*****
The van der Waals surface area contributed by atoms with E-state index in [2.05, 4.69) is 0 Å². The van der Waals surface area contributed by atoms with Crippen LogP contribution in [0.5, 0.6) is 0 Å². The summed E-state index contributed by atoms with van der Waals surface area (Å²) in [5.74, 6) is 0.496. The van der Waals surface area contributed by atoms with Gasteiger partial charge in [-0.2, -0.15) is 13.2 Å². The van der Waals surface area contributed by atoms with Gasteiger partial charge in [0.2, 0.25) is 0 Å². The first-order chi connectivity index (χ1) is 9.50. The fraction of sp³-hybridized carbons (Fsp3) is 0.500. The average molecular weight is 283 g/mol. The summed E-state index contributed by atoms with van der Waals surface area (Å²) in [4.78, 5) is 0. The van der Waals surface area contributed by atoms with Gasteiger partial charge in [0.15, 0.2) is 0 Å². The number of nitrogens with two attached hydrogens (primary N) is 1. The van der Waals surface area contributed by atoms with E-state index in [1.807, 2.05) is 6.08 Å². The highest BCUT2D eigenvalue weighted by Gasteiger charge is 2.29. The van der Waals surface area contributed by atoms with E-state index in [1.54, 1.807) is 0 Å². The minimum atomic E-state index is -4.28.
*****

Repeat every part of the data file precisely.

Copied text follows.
The van der Waals surface area contributed by atoms with E-state index in [2.05, 4.69) is 0 Å². The van der Waals surface area contributed by atoms with Crippen LogP contribution in [0.5, 0.6) is 0 Å². The summed E-state index contributed by atoms with van der Waals surface area (Å²) in [5.74, 6) is 0.496. The van der Waals surface area contributed by atoms with Gasteiger partial charge in [-0.2, -0.15) is 13.2 Å². The van der Waals surface area contributed by atoms with Gasteiger partial charge in [0.2, 0.25) is 0 Å². The first-order chi connectivity index (χ1) is 9.50. The fraction of sp³-hybridized carbons (Fsp3) is 0.500. The average molecular weight is 283 g/mol. The summed E-state index contributed by atoms with van der Waals surface area (Å²) in [4.78, 5) is 0. The van der Waals surface area contributed by atoms with Gasteiger partial charge in [0.15, 0.2) is 0 Å². The number of nitrogens with two attached hydrogens (primary N) is 1. The van der Waals surface area contributed by atoms with E-state index in [1.807, 2.05) is 6.08 Å². The highest BCUT2D eigenvalue weighted by Gasteiger charge is 2.29. The van der Waals surface area contributed by atoms with E-state index in [1.54, 1.807) is 0 Å². The minimum atomic E-state index is -4.28.